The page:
It is time to return to the excellent commentary that Pulse Editor Jim Lundstrom wrote in August about the ads we saw before the Primaries.
For example, I just watched one that claims Tony Evers would raise tolls on our roads. Problem is, we don’t have toll roads in Wisconsin. So, maybe it was written for a state with toll roads and sent here with a changed name and photo? Who sponsored it? I couldn’t read the fine print at the end, but if I could, I still wouldn’t know who is really responsible for it. Since PACs do not have to reveal their membership or the sources of their funds, this one might have only one member and it might be a multinational corporation—not a human being at all!
This tactic for influencing elections is documented in a new film about its effects in Montana, titled Dark Money, featuring reporter John Adams from Door County. You can view the trailer at pbs.org/pov/darkmoney or see the whole film at fmovies.film/movie/dark-money-2018. NB: the number and emotional hype of such ads is likely to increase as we get to the last week before the election!
Dark money often amplifies the “swift boat” tactic, whereby if your opponent is strong where you are weak, a PAC attacks his reputation and you then claim that strength for yourself. Thus, a dark ad finds a “dangerous” mistake in Superintendent Evers’ long career in education while candidate Walker claims in a parallel ad to champion education—despite having made damaging cuts to all levels of public education over eight years. Another ad seeks to make Brad Schimel into a hero for finally addressing the huge backlog of rape test kits while it vilifies Josh Kaul who brought the issue to public scrutiny.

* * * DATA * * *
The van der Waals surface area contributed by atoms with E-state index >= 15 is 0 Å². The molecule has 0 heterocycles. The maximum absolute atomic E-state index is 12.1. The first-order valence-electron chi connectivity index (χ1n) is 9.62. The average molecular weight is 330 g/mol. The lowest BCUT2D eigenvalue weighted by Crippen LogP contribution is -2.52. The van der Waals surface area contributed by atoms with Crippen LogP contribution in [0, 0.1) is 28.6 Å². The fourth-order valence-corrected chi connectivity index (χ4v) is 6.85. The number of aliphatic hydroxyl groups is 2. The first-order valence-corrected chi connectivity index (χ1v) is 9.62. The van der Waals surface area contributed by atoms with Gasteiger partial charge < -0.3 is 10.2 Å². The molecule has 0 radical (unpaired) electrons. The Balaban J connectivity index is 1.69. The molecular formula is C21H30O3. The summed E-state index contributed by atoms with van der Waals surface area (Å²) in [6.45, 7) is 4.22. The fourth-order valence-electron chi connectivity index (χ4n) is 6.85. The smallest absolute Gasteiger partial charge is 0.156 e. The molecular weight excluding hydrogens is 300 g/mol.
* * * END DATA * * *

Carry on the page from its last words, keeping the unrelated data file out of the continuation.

Then, consider the amount of money being spent. The Koch brothers just pledged another $1.4 million to Walker, so of course you see him on television every night as in his previous elections. But what are the Kochs getting in return? A record $14 million is being spent against Senator Tammy Baldwin! Who gave this money? What kind of power do they seek? By contrast, the Friends of Tammy Baldwin, like those who gathered here for her rally in August, are real people contributing what they can afford with only the expectation that she will continue to vote responsibly and sponsor legislation that matters in Wisconsin.
So, please! Look carefully at the name of the organization at the end of all the ads and if you don’t know anyone in it, discard its message. Watch for ads that try to turn a noted weakness into a strength and give them a wide berth. Don’t let dark money contaminate Wisconsin’s election results. If you are on social media, watch out for the bots—Russian or not. Then vote.
Fish Creek, Wis.